I thought I understood podcasting.  Then I listened to Revivalism: Busk.

The series, from Goat Rodeo DC, a Washington-based audio and podcast network, follows a cross-country road trip that explores a fading but distinctive sliver of American culture: Professional street musicians, also known as “buskers.”

RevivalismLogoThe four episodes released to date cover Asheville (NC), Oxford (MS), and New Orleans (in two parts).  Each one features an intimate look at a small number of artists—sometimes a single musician—making a living as a street performer.

It sometimes isn’t pretty.  But it is always authentic and powerful.

Several things about Revivalism are remarkable.

As you might guess, music is thoroughly woven into each episode.  Often, the music bookends stories told by the artists during interviews, adding implicit meaning to their songs.  You can hear the love, the pain, the triumphs, and the struggles in the strain of every note.  It overflows from their instruments and voices.

Yet, the most compelling element of Revivalism isn’t the music.  It’s the stories.  And, more to the point, the magic is in the expert storytelling of the hosts / interviewers / narrators, Ian Enright and Carlisle Sargent.

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The Jerry Remy Phase-Out Has Begun

A year after NESN’s beloved (and local) play-by-play announcer Don Orsillo got the boot, NESN’s beloved (and local) color commentator Jerry Remy appears headed for the same fate.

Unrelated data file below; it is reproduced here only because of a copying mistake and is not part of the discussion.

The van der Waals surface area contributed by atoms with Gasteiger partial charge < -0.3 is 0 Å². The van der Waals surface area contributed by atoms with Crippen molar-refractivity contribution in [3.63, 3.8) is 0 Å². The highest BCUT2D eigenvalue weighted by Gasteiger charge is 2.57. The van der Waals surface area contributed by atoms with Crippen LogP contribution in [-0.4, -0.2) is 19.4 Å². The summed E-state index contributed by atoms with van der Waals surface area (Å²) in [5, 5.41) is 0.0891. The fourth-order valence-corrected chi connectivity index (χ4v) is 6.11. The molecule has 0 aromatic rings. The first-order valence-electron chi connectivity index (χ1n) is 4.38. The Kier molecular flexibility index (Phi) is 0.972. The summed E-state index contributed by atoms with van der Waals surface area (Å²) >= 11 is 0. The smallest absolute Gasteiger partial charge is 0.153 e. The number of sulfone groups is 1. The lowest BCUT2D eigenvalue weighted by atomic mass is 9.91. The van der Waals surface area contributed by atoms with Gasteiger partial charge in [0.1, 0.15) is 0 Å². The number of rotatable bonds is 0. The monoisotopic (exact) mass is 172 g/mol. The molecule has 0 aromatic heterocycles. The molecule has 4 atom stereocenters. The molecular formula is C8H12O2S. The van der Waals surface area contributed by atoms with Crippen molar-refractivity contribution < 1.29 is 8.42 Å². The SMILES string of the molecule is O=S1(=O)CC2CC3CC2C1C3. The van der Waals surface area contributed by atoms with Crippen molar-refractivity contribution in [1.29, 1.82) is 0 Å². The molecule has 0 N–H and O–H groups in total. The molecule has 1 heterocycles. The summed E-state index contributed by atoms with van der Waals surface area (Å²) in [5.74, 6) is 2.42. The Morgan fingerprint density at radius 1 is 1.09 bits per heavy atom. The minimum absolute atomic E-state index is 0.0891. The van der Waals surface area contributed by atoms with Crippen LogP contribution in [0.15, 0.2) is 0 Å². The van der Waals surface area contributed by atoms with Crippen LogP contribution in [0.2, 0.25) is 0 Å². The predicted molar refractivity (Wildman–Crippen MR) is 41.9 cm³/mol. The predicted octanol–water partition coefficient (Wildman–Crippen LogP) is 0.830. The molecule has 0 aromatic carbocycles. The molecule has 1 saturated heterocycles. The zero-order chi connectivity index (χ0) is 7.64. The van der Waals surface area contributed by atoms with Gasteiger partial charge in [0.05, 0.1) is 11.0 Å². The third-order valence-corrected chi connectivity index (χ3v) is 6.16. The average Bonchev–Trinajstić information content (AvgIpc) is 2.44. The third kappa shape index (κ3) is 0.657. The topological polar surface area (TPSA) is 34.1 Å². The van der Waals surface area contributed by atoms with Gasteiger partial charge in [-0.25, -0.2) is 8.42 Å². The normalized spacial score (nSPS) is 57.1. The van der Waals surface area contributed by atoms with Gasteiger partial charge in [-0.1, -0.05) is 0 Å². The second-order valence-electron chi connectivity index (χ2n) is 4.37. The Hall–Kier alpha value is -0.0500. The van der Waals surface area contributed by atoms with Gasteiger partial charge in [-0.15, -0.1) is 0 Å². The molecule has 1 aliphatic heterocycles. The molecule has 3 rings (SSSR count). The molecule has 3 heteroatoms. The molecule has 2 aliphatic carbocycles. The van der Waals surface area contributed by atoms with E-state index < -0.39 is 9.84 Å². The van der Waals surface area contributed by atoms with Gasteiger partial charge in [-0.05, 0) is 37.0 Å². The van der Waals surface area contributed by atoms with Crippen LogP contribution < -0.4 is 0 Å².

This is all speculation on my part, of course.  Actually, let’s upgrade “speculation” to “an educated guess.”  There are certainly some tells.

Recall last year that there was a lot of talk about what would happen to Remy in the wake of the departure of his longtime on-air partner.  NESN was thoroughly non-committal.  Already deflecting heat for Orsillo’s removal in favor of Dave O’Brien, the network eventually decided to put Remy back on the air.

Not Pictured: Subtlety

Not Pictured: Subtlety

However, Remy has endured an unquestionably reduced role.  He’s shared the booth at times, and surrendered it altogether at others.

The primary beneficiary of that reduced role has been Steve Lyons, a very good studio analyst who nevertheless lacks much of Remy’s charm as a color man.

It also doesn’t help that Lyons resembles Better Call Saul‘s Howard Hamlin.

Remy’s demotion-without-calling-it-a-demotion, including his absence on a key road trip to Yankee Stadium in favor of Lyons, might be chalked up as either NESN policy or a health precaution.  After all, NESN has made its announcers take mandatory, in-season breaks of late (which was a bone of contention for Orsillo before he left).

Remy has also battled health problems the last few years that have seen him miss long spans of games intermittently.  If Orsillo were still in the booth, Remy’s shrinking workload could easily be attributed to a genuine concern over his long-term well-being.

Remy02

By August, Remy may be broadcasting from the concession stand.

But context counts for something.  And the biggest tip-off that Lyons is being groomed as Remy’s replacement came during a recent game at Fenway.  Before Boston tangled with the Colorado Rockies, the club honored the 1986 Red Sox.

The NESN highlight package of that ceremony showed a montage of ’86 Sox greats like Jim Rice, Roger Clemens, and Wade Boggs taking the field.

Conspicuous by his presence was Steve Lyons.